For nearly three years, Troy and Jennifer Stevens struggled to learn the identity of the gene responsible for their son Gavin’s blindness. Although doctors were able to diagnose him with Leber congenital amaurosis – a rare form of inherited childhood blindness – the first round of genetic testing could not pinpoint the defective gene.
But thanks to the determined efforts of genetics expert John Chiang, Ph.D. (then at Casey Eye Institute), and Troy and Jennifer’s tenacity, a new gene linked to Gavin’s severe form of LCA has been discovered using a new, sophisticated approach called whole-exome sequencing. Dr. Chiang, then the director of Casey’s Molecular Diagnostic Laboratory along with collaborators at Beijing Genomics Institute (BGI) published their findings in the medical journal Nature Geneticsin July.
“Uncovering this gene has expanded our understanding of the pathway of retinal diseases like LCA and will help the advancement of gene therapy treatment for Gavin and other patients with this genetic mutation,” notes Dr. Chiang, who joined Casey’s faculty in June of 2011. The gene, identified as NMNAT1, is the 18th linked to LCA, but different than most others in terms of its function and location. “It’s a very important gene on chromosome 1, but you only see its effects in the eye,” he points out.
Jennifer says it was a “mother’s intuition” that sensed something was wrong with her son’s eyesight soon after he was born. After extensive testing and visits with eye specialists, the family was devastated to learn that Gavin, now three, had all the signs of a severe form of LCA. Later, while researching the disease, she learned about a young boy with LCA who regained some vision with gene therapy. Realizing that the first step for gene therapy treatment is identifying the gene mutation, the Stevens sent Gavin’s blood samples to a genetic testing laboratory when he was 14-months old. “We wanted to make things happen,” says Jennifer, who lives in Chino, California with her husband Troy, Gavin and his older brother Landon. Nearly a year later, while attending a conference for families with LCA, the Stevens got the disappointing news that test results were inconclusive. “We were so desperate for an answer and thought, ‘we have to find someone else,’ Jennifer recalls. Other families at the conference suggested she contact Dr. Chiang, who at that time was at the University of Colorado in Denver.
“I emailed him that evening in our hotel room and he responded immediately, agreeing to help as much as he could,” she says. Within a week, Gavin’s blood samples were sent to Dr. Chiang, who analyzed his DNA for all genes known to be associated with LCA. When that search came up empty, he recommended whole-exome sequencing, which uses cutting-edge technology to analyze the entire protein-coding regions of the DNA, including known and unknown disease genes.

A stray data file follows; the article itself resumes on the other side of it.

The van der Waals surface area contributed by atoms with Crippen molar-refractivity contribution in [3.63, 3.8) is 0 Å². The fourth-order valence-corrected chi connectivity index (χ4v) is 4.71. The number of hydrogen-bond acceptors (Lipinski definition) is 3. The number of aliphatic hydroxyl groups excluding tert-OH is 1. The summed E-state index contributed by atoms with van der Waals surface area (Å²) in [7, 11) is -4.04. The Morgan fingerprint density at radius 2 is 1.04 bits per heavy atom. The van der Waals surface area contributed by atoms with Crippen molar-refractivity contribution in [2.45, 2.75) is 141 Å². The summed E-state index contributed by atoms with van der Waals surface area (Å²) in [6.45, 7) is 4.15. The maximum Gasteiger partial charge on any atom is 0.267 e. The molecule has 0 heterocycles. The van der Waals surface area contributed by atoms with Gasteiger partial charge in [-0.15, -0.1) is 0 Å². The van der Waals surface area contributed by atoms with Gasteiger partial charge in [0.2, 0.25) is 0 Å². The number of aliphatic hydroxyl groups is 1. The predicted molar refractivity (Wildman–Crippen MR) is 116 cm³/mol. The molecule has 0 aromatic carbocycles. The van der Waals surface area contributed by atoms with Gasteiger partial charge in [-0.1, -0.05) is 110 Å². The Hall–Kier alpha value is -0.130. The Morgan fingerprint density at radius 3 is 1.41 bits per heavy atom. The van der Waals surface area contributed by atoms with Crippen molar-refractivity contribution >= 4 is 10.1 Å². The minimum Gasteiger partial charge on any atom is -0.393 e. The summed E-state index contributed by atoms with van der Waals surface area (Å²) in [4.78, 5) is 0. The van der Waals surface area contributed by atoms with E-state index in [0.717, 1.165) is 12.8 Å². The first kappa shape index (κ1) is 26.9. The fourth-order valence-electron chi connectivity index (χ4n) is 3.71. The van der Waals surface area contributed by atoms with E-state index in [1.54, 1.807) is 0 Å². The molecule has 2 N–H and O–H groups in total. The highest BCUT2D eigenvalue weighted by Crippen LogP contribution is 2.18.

The family agreed to take this next step and Gavin’s blood work was sent on to BGI for whole-exome sequencing. After months of meticulous data analysis, Dr. Chiang and his team were able to narrow their search to NMNAT1, which previously had not been associated with blindness. Ten other patients subsequently were also found to have the gene variant, which was also found by three other research groups. Soon after attending this year’s LCA family conference this past summer, Dr. Chiang called Gavin’s parents to tell them their son’s gene defect had been verified.
“We had been waiting for the day to get this information,” says Jennifer, who has established a foundation in Gavin’s name to raise awareness for LCA and support research.
“I have no words to express my gratitude for Dr. Chiang, he’s absolutely amazing,” says Jennifer, describing her family’s experience during this effort.
“He never made us feel like a test tube. He’s always treated us as parents, going out of his way to clarify everything, give us updates and explain things,” she adds.
Now that Gavin’s gene has been isolated, the Stevens are hopeful that a cure will be available in his lifetime. “We want to raise awareness about Gavin’s condition to help other children as well. With this discovery, we hope other families will be getting that phone call. We know what that phone call meant to us.”
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NMNAT1 - Gene Discovery
I have been in the business of molecular diagnosis of rare genetic conditions for almost ten years. I have witnessed firsthand the tremendous progress in the last few years and I believe that I have contributed a fair share to the progress especially in the field of eye diseases. But the progress is clearly not enough to me because most affected families can still not benefit from it. Unfortunately, just like all the other medical advancements in this country, most of these new technologies are expensive.
The same kind of thinking and business model are prevailing again in our field even though most people would agree that medical cost in this country is unsustainable. It has become clear that the only meaningful way moving forward is to build an independent laboratory with its core interest on serving the needs of the community. In order to make the tests more affordable, cutting red tape and bureaucracy but not quality is essential.
Molecular Vision Laboratory (MVL) was founded by scientists and run by scientists. We focus on clinical utility including the cost of tests. Because even the best test can have poor utility if most people cannot afford it. We believe valuable resources should be spent on improving quality, increasing clinical utility and lowing cost. We aim to become a specialty laboratory for eye diseases and we hope to work with a broad group of clients domestically and internationally.
Message from Dr. Chiang
Contact Dr. Chiang
John (Pei-Wen) Chiang, PhD, FACMG
Molecular Vision Laboratory